Figs. 4
(d) and
4
(e)]. As a consequence, the actual conducting time of positive output voltage is
T_{d}
+
T_{on}

T_{off}
shorter (longer) than the commanded conducting time when the direction of the phase current is positive (negative).
Configuration of phase A in an inverter.
Gate signals and corresponding output voltages. (a) Commanded gate signal. (b) Actual gate signal including deadtime. (c) Commanded output voltage. (d) Actual output voltage for i_{A} > 0. (e) Actual output voltage for i_{A} < 0.
The actual output voltage of each phase is altered from the commanded output voltage because of the deadtime. Analyzing the deadtime effect caused by the three phases becomes more complicated. As an example,
Fig. 5
shows a comparison between commanded output voltages and actual output voltages, where the current of phase A is positive and the currents of phases B and C are negative. The commanded voltage vector
U_{c}
is located in Sector 1, which is bounded by
U_{4}
and
U_{6}
. Given that the currents of phases B and C are negative, both of their positive output voltages are elongated. Therefore, actual
T_{6}
is equal to commanded
T_{6}
. Meanwhile, given that the direction of the current of phase A is positive, its positive output voltage is contracted. Thus, actual
T_{4}
is 2(
T_{d}
+
T_{on}

T_{off}
) shorter than commanded
T_{4}
. Here, ∆
T
is introduced to denote 2 (
T_{d}
+
T_{on}

T_{off}
). In this case, the adverse effect of the deadtime is that
T_{4}
is contracted by ∆
T
. Therefore, the difference between actual voltage vector and commanded voltage vector is −∆
T
⋅
U_{4}
(
Fig. 6
). However, the commanded voltage vector and the current directions vary with time. Thus, the adverse effect caused by the dead time changes frequently. In this paper, difference vector is defined as the difference between actual voltage vector and commanded voltage vector. To further analyze the difference vector caused by the deadtime, the plane in
Fig. 1
is again evenly divided into six parts according to the different combinations of phase current directions (
Fig. 7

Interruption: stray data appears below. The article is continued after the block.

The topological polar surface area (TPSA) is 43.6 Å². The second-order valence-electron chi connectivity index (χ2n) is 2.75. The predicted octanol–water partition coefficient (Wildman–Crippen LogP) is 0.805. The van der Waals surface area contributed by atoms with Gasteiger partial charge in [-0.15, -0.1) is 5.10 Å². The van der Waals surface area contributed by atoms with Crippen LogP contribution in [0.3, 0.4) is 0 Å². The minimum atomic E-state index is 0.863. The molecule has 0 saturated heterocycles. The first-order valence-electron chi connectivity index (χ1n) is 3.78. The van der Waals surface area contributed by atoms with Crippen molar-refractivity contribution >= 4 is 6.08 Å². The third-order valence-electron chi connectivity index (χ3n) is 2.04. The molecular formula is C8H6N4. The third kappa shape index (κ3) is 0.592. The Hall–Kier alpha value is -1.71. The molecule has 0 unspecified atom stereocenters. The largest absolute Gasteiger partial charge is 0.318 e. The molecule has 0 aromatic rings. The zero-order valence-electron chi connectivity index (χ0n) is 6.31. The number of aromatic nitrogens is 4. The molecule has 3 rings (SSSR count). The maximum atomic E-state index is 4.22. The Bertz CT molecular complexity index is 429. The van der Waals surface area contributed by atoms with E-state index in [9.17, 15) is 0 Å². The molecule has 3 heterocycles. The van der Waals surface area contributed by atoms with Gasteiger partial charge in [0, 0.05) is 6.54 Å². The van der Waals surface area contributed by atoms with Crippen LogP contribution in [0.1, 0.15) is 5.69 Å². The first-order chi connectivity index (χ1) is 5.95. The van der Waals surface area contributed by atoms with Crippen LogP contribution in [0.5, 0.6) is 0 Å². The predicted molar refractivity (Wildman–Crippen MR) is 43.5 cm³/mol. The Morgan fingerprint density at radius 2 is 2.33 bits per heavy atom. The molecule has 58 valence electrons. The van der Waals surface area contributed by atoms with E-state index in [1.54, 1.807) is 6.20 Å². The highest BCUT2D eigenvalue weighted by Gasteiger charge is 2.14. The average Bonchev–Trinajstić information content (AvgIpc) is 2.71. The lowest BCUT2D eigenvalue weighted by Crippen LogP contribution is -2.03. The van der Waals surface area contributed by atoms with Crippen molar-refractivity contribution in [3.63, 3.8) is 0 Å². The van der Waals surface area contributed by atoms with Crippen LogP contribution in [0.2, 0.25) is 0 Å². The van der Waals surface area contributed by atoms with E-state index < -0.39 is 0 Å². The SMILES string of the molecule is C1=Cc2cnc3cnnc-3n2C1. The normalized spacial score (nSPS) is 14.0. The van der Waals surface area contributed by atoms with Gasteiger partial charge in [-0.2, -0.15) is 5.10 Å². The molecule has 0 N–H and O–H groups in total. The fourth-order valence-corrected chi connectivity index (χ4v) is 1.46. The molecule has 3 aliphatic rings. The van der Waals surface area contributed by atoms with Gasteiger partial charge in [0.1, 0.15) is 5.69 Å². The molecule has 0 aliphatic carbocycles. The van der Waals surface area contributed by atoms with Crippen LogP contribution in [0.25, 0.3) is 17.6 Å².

and
Table I
). The vector equation of the
PMSM
can be expressed as follows:
where
where
U_{s}
is the stator voltage vector,
R_{s}
is the stator resistance,
I_{s}
is the stator current vector,
Ψ_{ss}
is the stator selfinduced flux linkage vector with a modulus of
Ψ_{ss}
,
θ_{ss}
is the vector angle of
Ψ_{ss}
,
j
is the complex operator,
ω
is the electric angular speed, and
Ψ_{f}
is the flux linkage vector established by magnets. The vector angle of
U_{s}
can be different from that of
I_{s}
because of the variation of system state and control strategy. In most industrial cases, especially the ones with surfacemounted PMSM, the goal is to control the current of
d
axis to zero, which makes
I_{s}
π
/2 phase angle ahead of
Ψ_{f}
. refore, under such kind of control strategy, the difference between the vector angle of
U_{s}
and that of
I_{s}
can be small in the steady state, given that
is much smaller than
R_{s}
I_{s}
+
jω
Ψ_{f}
n Eq. (2). As a result, when the motor is operating at steady state, based on the similar analysis of the example in
Fig. 5
, the difference vectors can be sorted into six different cases due to the six different parts in which
I_{s}
locates (
Table I
).
Commanded voltages and actual voltages.
Relationship between commanded voltage vector and actual voltage vector only considering deadtime effect.
Six parts according to the different combinations of phase currents directions.
PARTS AND CORRESPONDING DIFFERENCE VECTORS CAUSED BY DIFFERENT COMBINATIONS OF PHASE CURRENT DIRECTIONS